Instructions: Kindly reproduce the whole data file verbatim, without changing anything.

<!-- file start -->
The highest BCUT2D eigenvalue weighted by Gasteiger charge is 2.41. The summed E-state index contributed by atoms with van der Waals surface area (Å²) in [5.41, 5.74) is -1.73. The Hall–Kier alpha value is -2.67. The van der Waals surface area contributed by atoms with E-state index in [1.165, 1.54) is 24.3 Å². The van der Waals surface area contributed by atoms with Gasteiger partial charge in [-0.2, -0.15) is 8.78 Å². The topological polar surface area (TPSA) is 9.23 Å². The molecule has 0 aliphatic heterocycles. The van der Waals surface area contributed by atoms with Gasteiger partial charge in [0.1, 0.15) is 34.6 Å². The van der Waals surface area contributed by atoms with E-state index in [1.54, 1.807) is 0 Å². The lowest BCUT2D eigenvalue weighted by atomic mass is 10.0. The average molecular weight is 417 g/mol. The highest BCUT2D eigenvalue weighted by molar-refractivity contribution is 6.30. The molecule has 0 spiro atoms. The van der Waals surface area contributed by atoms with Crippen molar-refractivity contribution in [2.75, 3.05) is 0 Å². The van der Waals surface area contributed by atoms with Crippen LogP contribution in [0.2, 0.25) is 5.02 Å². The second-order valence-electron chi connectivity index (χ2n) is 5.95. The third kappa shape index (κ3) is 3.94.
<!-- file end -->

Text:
The highest BCUT2D eigenvalue weighted by Gasteiger charge is 2.41. The summed E-state index contributed by atoms with van der Waals surface area (Å²) in [5.41, 5.74) is -1.73. The Hall–Kier alpha value is -2.67. The van der Waals surface area contributed by atoms with E-state index in [1.165, 1.54) is 24.3 Å². The van der Waals surface area contributed by atoms with Gasteiger partial charge in [-0.2, -0.15) is 8.78 Å². The topological polar surface area (TPSA) is 9.23 Å². The molecule has 0 aliphatic heterocycles. The van der Waals surface area contributed by atoms with Gasteiger partial charge in [0.1, 0.15) is 34.6 Å². The van der Waals surface area contributed by atoms with E-state index in [1.54, 1.807) is 0 Å². The lowest BCUT2D eigenvalue weighted by atomic mass is 10.0. The average molecular weight is 417 g/mol. The highest BCUT2D eigenvalue weighted by molar-refractivity contribution is 6.30. The molecule has 0 spiro atoms. The van der Waals surface area contributed by atoms with Crippen molar-refractivity contribution in [2.75, 3.05) is 0 Å². The van der Waals surface area contributed by atoms with Crippen LogP contribution in [0.2, 0.25) is 5.02 Å². The second-order valence-electron chi connectivity index (χ2n) is 5.95. The third kappa shape index (κ3) is 3.94.